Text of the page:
“Poe had a pretty bitter doom. Doomed to seethe down his soul in a great continuous convulsion of disintegration…” – D.H. Lawrence in Studies in American Literature
Edgar Allen Poe was born on January 19th, 1809. He was the second of three children of Elizabeth Arnold and David Poe, both actors. His father abandoned the family shortly after. In 1811, his mother died leaving Poe an orphan. He was fostered out to, and later adopted by, John and Frances Allen.
From 1815 to 1820, the Allens lived in England. Poe attended the Manor House School run by Reverend John Bransly. In 1825, he fell in love with Sarah Elmira Royster. However, this relationship ended when she was forced to marry another man. In 1826 he enrolled in the University of Virginia where he excelled in French and Latin.
Poe enlisted in the army in 1827. By the time he was discharged, later that year, he was a Regimental Sargeant Major. That year also saw the publication of his first book of poems. “Tamerlane and Other Poems” contained such poems as “The Lake” and “Dreams”. His second book of poems, “Al Aaraaf, Tamerlane, and Minor Poems” was published in 1829. It contained the poems “The Silence” and ” “Fairy-land.”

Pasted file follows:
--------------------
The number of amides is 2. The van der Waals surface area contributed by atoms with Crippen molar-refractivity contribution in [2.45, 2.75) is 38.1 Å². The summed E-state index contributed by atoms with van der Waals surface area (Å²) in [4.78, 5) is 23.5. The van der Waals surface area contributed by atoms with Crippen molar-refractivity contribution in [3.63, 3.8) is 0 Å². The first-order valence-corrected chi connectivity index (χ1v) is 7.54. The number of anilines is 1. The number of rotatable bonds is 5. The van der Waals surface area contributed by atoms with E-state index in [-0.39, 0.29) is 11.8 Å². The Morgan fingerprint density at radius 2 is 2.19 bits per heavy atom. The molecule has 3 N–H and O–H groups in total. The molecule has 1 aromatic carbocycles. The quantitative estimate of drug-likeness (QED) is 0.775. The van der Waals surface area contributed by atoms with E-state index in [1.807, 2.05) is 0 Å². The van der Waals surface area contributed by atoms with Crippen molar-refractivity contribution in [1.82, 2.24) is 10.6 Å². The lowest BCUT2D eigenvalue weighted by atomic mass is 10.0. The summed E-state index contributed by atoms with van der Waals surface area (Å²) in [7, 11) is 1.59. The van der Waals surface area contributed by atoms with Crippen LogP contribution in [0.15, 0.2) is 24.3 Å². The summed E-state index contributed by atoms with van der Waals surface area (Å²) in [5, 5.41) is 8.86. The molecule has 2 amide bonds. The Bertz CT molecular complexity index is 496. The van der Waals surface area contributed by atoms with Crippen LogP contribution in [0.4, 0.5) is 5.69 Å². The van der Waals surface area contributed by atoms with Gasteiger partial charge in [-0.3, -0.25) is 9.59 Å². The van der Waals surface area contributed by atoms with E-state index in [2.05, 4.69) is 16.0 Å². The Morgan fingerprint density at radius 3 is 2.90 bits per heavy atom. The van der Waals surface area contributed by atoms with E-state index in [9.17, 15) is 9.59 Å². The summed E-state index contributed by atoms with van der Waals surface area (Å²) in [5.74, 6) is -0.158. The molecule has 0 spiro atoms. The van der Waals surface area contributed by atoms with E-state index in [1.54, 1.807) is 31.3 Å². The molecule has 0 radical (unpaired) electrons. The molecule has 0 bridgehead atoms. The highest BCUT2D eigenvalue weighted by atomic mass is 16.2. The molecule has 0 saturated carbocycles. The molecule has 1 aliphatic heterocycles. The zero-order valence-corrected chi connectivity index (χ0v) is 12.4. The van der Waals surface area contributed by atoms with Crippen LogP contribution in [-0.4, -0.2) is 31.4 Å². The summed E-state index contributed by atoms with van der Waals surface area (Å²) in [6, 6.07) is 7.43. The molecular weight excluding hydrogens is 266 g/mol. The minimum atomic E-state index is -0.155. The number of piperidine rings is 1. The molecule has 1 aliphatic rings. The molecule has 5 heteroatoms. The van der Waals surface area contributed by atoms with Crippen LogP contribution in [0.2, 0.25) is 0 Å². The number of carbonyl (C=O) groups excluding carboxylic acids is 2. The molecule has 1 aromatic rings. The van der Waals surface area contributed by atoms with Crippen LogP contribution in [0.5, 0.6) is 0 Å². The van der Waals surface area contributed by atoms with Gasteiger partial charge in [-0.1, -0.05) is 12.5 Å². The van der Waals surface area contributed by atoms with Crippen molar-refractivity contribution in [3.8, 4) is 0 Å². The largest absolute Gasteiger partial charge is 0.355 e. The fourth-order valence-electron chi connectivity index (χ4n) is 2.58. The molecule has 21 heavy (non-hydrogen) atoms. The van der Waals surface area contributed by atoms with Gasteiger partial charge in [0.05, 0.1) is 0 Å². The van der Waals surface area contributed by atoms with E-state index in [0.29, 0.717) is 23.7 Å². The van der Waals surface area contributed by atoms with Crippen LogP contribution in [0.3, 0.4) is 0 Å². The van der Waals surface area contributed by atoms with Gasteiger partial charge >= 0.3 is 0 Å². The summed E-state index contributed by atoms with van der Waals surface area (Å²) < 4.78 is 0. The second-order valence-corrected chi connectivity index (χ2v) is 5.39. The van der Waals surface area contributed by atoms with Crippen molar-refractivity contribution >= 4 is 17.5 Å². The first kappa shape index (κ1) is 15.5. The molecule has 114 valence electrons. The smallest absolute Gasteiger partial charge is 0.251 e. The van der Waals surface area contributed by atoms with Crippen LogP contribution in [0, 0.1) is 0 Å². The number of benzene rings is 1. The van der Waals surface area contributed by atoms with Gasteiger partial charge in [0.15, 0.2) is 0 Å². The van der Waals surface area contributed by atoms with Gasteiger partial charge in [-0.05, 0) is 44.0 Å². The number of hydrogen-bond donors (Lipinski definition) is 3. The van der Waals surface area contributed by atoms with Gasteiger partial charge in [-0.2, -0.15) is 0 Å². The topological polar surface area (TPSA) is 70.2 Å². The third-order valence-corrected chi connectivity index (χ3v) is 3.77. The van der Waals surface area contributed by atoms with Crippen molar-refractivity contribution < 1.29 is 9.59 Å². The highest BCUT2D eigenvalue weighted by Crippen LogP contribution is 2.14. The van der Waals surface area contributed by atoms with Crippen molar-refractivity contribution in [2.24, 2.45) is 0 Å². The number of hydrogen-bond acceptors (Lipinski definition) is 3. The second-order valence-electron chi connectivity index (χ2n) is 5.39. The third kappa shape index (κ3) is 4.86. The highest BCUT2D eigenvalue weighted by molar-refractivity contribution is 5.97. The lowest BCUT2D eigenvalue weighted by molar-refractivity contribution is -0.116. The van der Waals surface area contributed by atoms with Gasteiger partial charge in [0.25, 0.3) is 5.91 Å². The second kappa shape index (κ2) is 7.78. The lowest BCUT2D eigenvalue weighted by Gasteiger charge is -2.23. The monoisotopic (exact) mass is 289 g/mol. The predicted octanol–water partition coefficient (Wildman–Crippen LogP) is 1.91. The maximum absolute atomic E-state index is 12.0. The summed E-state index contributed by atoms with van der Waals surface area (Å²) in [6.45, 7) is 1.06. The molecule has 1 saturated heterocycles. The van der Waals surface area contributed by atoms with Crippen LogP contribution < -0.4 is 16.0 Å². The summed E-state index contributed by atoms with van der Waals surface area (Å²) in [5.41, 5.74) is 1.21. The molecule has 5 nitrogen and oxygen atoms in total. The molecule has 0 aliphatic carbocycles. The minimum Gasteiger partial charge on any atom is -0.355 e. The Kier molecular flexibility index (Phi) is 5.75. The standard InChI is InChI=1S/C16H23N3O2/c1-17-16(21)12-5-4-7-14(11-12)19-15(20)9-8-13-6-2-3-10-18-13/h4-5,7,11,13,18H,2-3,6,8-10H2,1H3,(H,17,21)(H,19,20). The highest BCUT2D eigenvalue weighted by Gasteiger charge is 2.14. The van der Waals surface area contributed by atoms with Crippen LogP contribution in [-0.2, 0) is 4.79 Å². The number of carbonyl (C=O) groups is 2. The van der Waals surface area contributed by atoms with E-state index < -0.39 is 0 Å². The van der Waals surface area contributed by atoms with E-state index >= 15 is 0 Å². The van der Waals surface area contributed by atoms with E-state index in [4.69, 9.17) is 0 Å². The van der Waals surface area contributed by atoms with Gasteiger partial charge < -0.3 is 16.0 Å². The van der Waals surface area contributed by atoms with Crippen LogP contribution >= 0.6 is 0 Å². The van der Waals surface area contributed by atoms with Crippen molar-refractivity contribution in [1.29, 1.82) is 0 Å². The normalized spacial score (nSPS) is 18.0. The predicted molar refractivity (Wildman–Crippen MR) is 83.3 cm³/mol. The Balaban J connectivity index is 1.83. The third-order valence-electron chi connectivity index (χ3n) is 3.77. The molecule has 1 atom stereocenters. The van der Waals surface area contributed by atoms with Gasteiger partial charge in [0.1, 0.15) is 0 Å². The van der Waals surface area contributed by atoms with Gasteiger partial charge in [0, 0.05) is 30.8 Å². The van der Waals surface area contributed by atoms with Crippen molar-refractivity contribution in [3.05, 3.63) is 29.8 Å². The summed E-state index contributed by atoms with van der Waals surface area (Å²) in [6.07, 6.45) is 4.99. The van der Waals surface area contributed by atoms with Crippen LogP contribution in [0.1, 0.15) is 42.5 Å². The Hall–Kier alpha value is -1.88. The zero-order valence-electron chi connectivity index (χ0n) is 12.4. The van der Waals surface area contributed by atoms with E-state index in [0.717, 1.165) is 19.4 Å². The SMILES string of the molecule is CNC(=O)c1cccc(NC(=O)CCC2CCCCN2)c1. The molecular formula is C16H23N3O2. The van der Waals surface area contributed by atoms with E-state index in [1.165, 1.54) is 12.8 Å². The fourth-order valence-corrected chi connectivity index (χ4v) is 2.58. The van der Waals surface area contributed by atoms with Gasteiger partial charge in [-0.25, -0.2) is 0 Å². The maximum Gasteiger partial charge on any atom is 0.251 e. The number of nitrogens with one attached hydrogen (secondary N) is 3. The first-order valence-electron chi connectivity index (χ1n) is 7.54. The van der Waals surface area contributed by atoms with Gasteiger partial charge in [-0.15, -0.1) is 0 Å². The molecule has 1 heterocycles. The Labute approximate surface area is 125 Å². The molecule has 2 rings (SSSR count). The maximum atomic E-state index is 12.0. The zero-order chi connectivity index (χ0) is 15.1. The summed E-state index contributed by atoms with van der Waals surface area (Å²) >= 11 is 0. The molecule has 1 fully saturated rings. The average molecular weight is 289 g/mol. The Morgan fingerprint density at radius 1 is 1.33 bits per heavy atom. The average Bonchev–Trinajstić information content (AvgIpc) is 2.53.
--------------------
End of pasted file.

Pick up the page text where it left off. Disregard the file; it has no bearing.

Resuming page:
Between the years of 1830 and 1831, Poe attended West Point as a cadet. Money shortages forced him to drop out. During this time, Poe was prone to heavy drinking and depression which was to continue throughout his life. Later in 1831, “Poems: Second Edition” was published, it was dedicated to the US Corps of Cadets. It contained such poems as “To Helen” and “Lenore.” His first short story, “Metzingerstein”, was published in 1832; he also won an award that year for another short story, “MS Found in a Bottle.”
In 1835, Poe became the editor of “The Southern Literary Messenger”; several of his stories, including “Berenice” were published in this journal.
In 1836, Poe married his 13-year-old cousin, Virginia Clemm. Her mother was his housekeeper. From all accounts, the two were very much in love.
In 1837, Poe resigned from “The Southern Literary Messenger” after a disagreement with the owner, T.W. White. The next three years saw the publication of many more short stories, In 1838, he published the story “The Narrative of Arthur Gordon Pym”. 1839 saw the publication of “The Fall of the House of Usher.” “The Murders in the Rue Morgue” was published in 1841 and Poe became the editor of “Graham’s Magazine.” In 1845, he became the owner-editor of the short-lived “The Broadway Journal”. “The Raven” was also published in that year.
In 1847, Poe published the poem “Ulalume” anonymously. Poe suffered a great heartbreak that year. His beloved wife, Virginia, died of a burst blood vessel after a long bout with tuberculosis. In 1848, he renewed his love affair with Sarah Elmira Royster.
Poe’s last published poem was “Annabel Lee” in 1849. Edgar Allen Poe died on October 7, 1849. He was 40 years old.